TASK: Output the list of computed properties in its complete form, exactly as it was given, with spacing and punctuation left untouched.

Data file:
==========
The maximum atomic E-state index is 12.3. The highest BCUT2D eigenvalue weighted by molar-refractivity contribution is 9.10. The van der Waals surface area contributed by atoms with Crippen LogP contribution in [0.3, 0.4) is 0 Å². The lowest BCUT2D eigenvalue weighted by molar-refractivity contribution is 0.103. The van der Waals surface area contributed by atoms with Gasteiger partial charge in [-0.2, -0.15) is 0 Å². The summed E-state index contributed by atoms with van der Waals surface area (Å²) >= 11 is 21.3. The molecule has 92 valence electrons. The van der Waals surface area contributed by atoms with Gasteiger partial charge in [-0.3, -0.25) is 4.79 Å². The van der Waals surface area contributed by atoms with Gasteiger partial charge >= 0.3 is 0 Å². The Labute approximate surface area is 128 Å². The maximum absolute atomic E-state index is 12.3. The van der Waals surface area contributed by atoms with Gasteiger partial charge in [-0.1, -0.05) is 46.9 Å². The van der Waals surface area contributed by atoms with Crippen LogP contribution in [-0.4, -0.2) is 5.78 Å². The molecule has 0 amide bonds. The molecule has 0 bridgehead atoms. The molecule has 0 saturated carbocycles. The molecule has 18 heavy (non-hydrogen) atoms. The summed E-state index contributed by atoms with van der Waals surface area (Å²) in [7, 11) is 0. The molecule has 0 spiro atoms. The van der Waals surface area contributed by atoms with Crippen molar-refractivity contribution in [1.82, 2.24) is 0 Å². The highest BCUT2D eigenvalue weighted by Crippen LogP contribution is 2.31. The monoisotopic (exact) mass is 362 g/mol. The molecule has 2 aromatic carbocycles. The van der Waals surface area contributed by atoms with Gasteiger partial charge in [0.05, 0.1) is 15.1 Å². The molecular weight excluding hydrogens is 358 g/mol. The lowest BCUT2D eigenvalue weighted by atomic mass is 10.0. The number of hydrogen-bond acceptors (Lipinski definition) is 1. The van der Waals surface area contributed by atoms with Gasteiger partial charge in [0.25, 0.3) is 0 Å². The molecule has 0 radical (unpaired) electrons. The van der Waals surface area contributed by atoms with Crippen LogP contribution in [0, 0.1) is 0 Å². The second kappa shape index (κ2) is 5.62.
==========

The maximum atomic E-state index is 12.3. The highest BCUT2D eigenvalue weighted by molar-refractivity contribution is 9.10. The van der Waals surface area contributed by atoms with Crippen LogP contribution in [0.3, 0.4) is 0 Å². The lowest BCUT2D eigenvalue weighted by molar-refractivity contribution is 0.103. The van der Waals surface area contributed by atoms with Gasteiger partial charge in [-0.2, -0.15) is 0 Å². The summed E-state index contributed by atoms with van der Waals surface area (Å²) >= 11 is 21.3. The molecule has 92 valence electrons. The van der Waals surface area contributed by atoms with Gasteiger partial charge in [-0.3, -0.25) is 4.79 Å². The van der Waals surface area contributed by atoms with Gasteiger partial charge >= 0.3 is 0 Å². The Labute approximate surface area is 128 Å². The maximum absolute atomic E-state index is 12.3. The van der Waals surface area contributed by atoms with Gasteiger partial charge in [-0.1, -0.05) is 46.9 Å². The van der Waals surface area contributed by atoms with Crippen LogP contribution in [-0.4, -0.2) is 5.78 Å². The molecule has 0 amide bonds. The molecule has 0 bridgehead atoms. The molecule has 0 saturated carbocycles. The molecule has 18 heavy (non-hydrogen) atoms. The summed E-state index contributed by atoms with van der Waals surface area (Å²) in [7, 11) is 0. The molecule has 0 spiro atoms. The van der Waals surface area contributed by atoms with Crippen molar-refractivity contribution in [1.82, 2.24) is 0 Å². The highest BCUT2D eigenvalue weighted by Crippen LogP contribution is 2.31. The monoisotopic (exact) mass is 362 g/mol. The molecule has 2 aromatic carbocycles. The van der Waals surface area contributed by atoms with Gasteiger partial charge in [0.05, 0.1) is 15.1 Å². The molecular weight excluding hydrogens is 358 g/mol. The lowest BCUT2D eigenvalue weighted by atomic mass is 10.0. The number of hydrogen-bond acceptors (Lipinski definition) is 1. The van der Waals surface area contributed by atoms with Gasteiger partial charge in [0.25, 0.3) is 0 Å². The molecule has 0 radical (unpaired) electrons. The van der Waals surface area contributed by atoms with Crippen LogP contribution in [0, 0.1) is 0 Å². The second kappa shape index (κ2) is 5.62.